Posted on Jun 20, 2012 by Sergio Ulloa
As part of a general wave of European institutions putting their Asian operations up for sale, five insurance firms have expressed an interest in purchasing British Firm, Aviva's, 49 percent stake in its joint venture with Malay bank, CIMB. These sales come on the back of an increasingly unstable European economy which has affected both Aviva and Dutch company, ING, also currently looking to sell their Asian insurance business.
While some European companies are leaving APAC, the increasing number of potentially attractive acquisitions in Southeast Asia has paved the way for a number of large global insurance firms, including AXA and Manulife, to increase their exposure in the region's relatively small but rapidly growing life insurance market.
According to Norton Rose, a law firm that specializes in insurance, Southeast Asia holds less than 0.25 percent of the world's insurance market share. However, this year alone life insurance premiums are expected to grow by 9.6 percent, 5.9 percent greater than the world's average. These positive predictions follow the Southeast Asian life insurance market growing 15.4 percent in the last ten years, a lot more than the 5.7 percent growth seen worldwide.
Aviva's imminent exit comes only five years after the firm entered the Malaysian insurance market in June 2007. According to CIMB, the Malay bank that it entered into a joint venture with, Aviva paid 500 million ringgit ($164 million) to purchase the 49 percent stake that it is now looking to sell. Their decision to sell their Malaysian venture is part of larger plans to sell their underperforming businesses globally, including those in Sri Lanka and South Korea in an attempt to raise money to protect it against Euro Zone exposure.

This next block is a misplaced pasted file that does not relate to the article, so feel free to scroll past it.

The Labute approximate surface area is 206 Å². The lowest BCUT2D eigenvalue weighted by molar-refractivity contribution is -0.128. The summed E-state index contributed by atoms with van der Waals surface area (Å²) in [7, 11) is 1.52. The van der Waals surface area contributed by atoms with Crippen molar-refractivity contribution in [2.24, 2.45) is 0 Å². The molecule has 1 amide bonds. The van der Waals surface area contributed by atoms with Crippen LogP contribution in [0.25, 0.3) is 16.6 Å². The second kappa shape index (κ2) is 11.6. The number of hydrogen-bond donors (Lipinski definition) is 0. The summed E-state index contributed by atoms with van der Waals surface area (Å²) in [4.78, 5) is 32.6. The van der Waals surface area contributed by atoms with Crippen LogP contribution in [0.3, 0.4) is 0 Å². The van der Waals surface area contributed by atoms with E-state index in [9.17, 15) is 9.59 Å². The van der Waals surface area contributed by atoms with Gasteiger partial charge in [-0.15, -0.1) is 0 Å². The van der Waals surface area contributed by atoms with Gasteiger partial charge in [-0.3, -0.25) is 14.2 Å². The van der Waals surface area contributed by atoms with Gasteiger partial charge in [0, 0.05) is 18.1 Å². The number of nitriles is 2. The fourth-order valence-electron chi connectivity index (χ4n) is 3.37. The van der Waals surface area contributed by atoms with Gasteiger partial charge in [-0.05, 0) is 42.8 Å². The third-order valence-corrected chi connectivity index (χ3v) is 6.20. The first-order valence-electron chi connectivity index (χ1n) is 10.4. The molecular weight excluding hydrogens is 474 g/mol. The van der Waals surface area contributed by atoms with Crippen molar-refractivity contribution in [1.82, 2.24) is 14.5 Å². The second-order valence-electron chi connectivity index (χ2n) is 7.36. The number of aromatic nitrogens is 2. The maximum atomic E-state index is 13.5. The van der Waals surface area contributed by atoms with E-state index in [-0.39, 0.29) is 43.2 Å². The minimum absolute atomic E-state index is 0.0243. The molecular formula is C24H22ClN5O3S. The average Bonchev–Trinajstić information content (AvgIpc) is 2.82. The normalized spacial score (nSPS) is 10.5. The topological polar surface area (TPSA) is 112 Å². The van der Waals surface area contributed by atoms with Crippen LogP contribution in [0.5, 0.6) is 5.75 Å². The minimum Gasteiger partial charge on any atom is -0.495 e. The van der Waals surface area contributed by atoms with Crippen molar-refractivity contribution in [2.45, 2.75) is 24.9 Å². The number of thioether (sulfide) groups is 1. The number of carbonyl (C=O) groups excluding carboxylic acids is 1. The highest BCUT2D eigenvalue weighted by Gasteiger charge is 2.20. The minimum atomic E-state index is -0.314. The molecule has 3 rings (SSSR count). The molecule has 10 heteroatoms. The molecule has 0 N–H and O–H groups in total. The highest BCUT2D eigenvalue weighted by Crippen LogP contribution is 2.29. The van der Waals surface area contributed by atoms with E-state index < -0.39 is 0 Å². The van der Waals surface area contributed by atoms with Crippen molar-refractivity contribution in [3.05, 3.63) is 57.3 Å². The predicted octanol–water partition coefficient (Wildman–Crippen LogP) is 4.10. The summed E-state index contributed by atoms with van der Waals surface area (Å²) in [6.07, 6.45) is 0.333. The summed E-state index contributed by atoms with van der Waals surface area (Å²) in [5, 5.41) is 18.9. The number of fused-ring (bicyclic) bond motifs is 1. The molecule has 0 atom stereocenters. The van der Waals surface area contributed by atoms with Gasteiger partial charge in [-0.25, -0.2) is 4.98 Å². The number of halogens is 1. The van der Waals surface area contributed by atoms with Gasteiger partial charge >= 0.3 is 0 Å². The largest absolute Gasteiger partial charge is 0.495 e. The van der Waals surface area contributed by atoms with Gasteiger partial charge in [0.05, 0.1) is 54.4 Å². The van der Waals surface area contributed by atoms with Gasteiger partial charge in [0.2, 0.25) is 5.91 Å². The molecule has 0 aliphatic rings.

Aviva has had problems with their insurance products in Asia, specifically their range of Global Lifecare plans which the company has since canceled
Sources have indicated that the sale of Aviva's stake could result in a new bancassurance (BIM) deal between CIMB and any potential buyer, who will also control the future of the venture. Furthermore, depending on the nature of the sale, competition between foreign and domestic companies could increase in the Malaysian life insurance market currently dominated by local life insurance company, Great Eastern Life.
According to sources with knowledge of the Aviva-CIMB auction being handled by Morgan Stanley, the five interested parties, AXA, AIA, Prudential, Manulife and Sun Life have all submitted non-binding bids that will be considered by Aviva and CIMB in "a week or so". Of the five, Prudential boasts the strongest presence in Southeast Asia as it is currently an industry leader in Indonesia with 1.4 million policy holders.
Low life insurance penetration rates throughout Southeast Asia have been identified as one of the reasons for the huge amount of interest in securing slices of market share. In Indonesia for example, where Swiss, Japanese and Korean insurers have expressed an interest in investing in its insurance market, the life insurance penetration rate is a mere 1.3 percent. The attractive nature of the Southeast Asian markets has also been compounded by the relatively easy foreign ownership regulations. In Malaysia, foreign owners are allowed to buy up 70 percent of a domestic insurer, while in Indonesia they're allowed to purchase 80 percent.
Insurance Companies Mentioned:
British firm Aviva is the sixth largest insurance firm in the world. Based in London, it has approximately 43 million customers in 21 countries. In the United Kingdom, Aviva leads the market in general, life and pension insurance in the UK.
Formed in 1991 Dutch institution ING is a group that specializes in a number of financial services including insurance. It currently has a presence in more than 45 countries with a client base of 85 million individuals.
AXA is a French insurance firm based in Paris, France. Ranking in as the ninth largest company in the world, AXA specializes in life, health and other forms of insurance.